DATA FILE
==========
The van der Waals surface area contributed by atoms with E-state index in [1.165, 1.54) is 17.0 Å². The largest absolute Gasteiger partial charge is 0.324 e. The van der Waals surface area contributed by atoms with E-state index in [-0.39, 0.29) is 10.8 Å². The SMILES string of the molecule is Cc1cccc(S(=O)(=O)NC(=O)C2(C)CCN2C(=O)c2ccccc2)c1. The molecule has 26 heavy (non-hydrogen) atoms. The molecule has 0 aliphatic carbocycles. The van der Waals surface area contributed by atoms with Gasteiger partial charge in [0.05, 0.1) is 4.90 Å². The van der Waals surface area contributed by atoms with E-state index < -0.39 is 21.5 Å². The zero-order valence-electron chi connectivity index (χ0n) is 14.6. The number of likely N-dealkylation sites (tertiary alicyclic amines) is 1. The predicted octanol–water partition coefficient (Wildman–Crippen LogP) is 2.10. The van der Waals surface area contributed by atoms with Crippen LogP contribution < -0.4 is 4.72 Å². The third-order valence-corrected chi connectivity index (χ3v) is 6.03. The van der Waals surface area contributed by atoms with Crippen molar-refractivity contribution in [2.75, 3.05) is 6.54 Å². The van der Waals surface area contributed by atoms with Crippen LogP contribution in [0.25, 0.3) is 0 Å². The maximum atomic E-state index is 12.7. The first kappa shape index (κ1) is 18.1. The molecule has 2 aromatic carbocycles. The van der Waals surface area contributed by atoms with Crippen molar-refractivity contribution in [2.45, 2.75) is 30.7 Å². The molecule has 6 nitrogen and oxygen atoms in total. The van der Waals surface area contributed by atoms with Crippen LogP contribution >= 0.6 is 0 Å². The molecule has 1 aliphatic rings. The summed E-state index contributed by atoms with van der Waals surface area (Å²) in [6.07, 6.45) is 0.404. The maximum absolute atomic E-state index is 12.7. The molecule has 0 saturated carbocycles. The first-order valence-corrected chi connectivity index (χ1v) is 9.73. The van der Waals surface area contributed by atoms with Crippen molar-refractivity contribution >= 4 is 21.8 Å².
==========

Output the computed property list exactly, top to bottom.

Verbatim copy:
The van der Waals surface area contributed by atoms with E-state index in [1.165, 1.54) is 17.0 Å². The largest absolute Gasteiger partial charge is 0.324 e. The van der Waals surface area contributed by atoms with E-state index in [-0.39, 0.29) is 10.8 Å². The SMILES string of the molecule is Cc1cccc(S(=O)(=O)NC(=O)C2(C)CCN2C(=O)c2ccccc2)c1. The molecule has 26 heavy (non-hydrogen) atoms. The molecule has 0 aliphatic carbocycles. The van der Waals surface area contributed by atoms with Gasteiger partial charge in [0.05, 0.1) is 4.90 Å². The van der Waals surface area contributed by atoms with E-state index < -0.39 is 21.5 Å². The zero-order valence-electron chi connectivity index (χ0n) is 14.6. The number of likely N-dealkylation sites (tertiary alicyclic amines) is 1. The predicted octanol–water partition coefficient (Wildman–Crippen LogP) is 2.10. The van der Waals surface area contributed by atoms with Crippen LogP contribution < -0.4 is 4.72 Å². The third-order valence-corrected chi connectivity index (χ3v) is 6.03. The van der Waals surface area contributed by atoms with Crippen molar-refractivity contribution in [2.75, 3.05) is 6.54 Å². The van der Waals surface area contributed by atoms with Crippen LogP contribution in [0.25, 0.3) is 0 Å². The maximum atomic E-state index is 12.7. The first kappa shape index (κ1) is 18.1. The molecule has 2 aromatic carbocycles. The van der Waals surface area contributed by atoms with Crippen molar-refractivity contribution in [2.45, 2.75) is 30.7 Å². The molecule has 6 nitrogen and oxygen atoms in total. The van der Waals surface area contributed by atoms with Crippen LogP contribution >= 0.6 is 0 Å². The molecule has 1 aliphatic rings. The summed E-state index contributed by atoms with van der Waals surface area (Å²) in [6.07, 6.45) is 0.404. The maximum absolute atomic E-state index is 12.7. The molecule has 0 saturated carbocycles. The first-order valence-corrected chi connectivity index (χ1v) is 9.73. The van der Waals surface area contributed by atoms with Crippen molar-refractivity contribution >= 4 is 21.8 Å².